Oct. 12—SALEM, N.H. — Many people believe Judy Day was perfectly suited for her job at Salem Community Television, where for 20 years she volunteered overtime to make sure stories were told well.
Even in the wake of a personal tragedy this July — losing her husband of 39 years, Shawn, to cancer — she returned to work soon after, manning the town's camera equipment.
She was seen on the job as recently as last month, just weeks before her unexpected death on Oct. 4.
"She kept working. It was important to her to be part of the community," said Salem TV co-worker and friend Susan Mcloughlin. "She loved Salem that much."
The two first met in the early 2000s while attending St. Joseph Church, Mcloughlin recalls. A bulletin seeking volunteers to videotape Mass drew their attention.
Together, they went on to take jobs with the town. Assignments brought them 100 feet up on a fire engine lift, late into election nights, and Day's favorite, to the annual Ganley Award luncheon.
"Every St. Patrick's Day," Mcloughlin said, of when the event happens. "She loved the bagpipes and the drums. She'd position herself with the camera so they'd have to split themselves around her during the entrance. She loved that shot."
Day's obituary lays out the timeline of her life — born in Haverhill and educated in Lawrence before calling Salem home for four decades.
Back in May, she celebrated her 75th birthday.
Her niece, Donna Arenella, recently returned home to Florida after handling final arrangements locally. It was a brief illness that took her aunt, she said.
"I've heard that beautiful words have been shared about her at meetings in town. And on Facebook there's even more," Arenella said. "Her friends, a lot of them that she had for 55+ years, are devastated and shocked. All of us are."
Aranella's trips to New Hampshire always included a stop at Town Hall, where her aunt would proudly show off her workspace. Her car sported the license plate "TV-23," a nod to the town's government channel.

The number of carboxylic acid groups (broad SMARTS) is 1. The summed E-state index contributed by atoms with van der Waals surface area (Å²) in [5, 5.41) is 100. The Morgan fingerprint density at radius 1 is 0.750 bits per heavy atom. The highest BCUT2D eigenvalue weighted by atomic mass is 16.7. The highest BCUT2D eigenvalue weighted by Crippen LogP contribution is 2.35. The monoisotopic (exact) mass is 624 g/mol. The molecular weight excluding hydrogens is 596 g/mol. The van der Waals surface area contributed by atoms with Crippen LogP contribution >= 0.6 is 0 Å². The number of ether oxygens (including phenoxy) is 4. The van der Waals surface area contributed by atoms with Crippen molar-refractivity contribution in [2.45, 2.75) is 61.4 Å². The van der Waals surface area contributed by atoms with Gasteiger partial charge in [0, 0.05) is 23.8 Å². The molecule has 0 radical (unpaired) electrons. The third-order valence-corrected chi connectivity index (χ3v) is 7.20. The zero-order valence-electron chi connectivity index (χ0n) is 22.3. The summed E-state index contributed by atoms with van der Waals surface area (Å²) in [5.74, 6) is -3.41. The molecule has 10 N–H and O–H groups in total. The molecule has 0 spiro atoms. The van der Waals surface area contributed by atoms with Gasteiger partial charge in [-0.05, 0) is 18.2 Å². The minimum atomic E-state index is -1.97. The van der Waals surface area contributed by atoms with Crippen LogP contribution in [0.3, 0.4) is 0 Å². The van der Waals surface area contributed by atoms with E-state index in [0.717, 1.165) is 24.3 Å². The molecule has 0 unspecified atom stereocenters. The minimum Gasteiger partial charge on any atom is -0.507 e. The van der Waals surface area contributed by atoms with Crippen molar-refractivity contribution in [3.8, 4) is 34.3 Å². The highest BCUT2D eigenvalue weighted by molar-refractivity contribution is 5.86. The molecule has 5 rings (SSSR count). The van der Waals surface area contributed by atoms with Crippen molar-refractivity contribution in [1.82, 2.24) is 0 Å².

"She was definitely a lot of fun," her niece remembers. "She just spoiled us nieces and nephews. She and Uncle Shawn never had kids of their own."
Day's obituary mentions two beloved dogs named Peanut and Candy. She also loved the ocean, races, playing bingo, cards, newspapers, crossword puzzles, Hershey's chocolate with almonds and journalist David Muir. She wouldn't talk while he was on TV, according to her niece.
When it came to her own work out in the community, Day acted with compassion and care.
"Judy knew that many of the board members couldn't eat dinner before the meetings so she would find out their favorite snacks and customize each snack food per board," Mcloughlin said.
Her sister-in-law Lynne Day said she and her husband are now without their closest friends after losing Judy and Shawn within months.
"We were always together, like four peas in a pod," she said. "We played cards together, went to the races together, spent holidays together, the four of us were at every cookout."
Mcloughlin describes a similar feeling of loss.
"All of a sudden she's not there next to me," she said. "That's the biggest part of what I miss — her friendship."
At Day's request, there were no calling hours or public funeral service. In lieu of flowers, her family is requesting donations be made in Day's name to the Salem Animal Rescue League or the Boys and Girls Club of Greater Salem.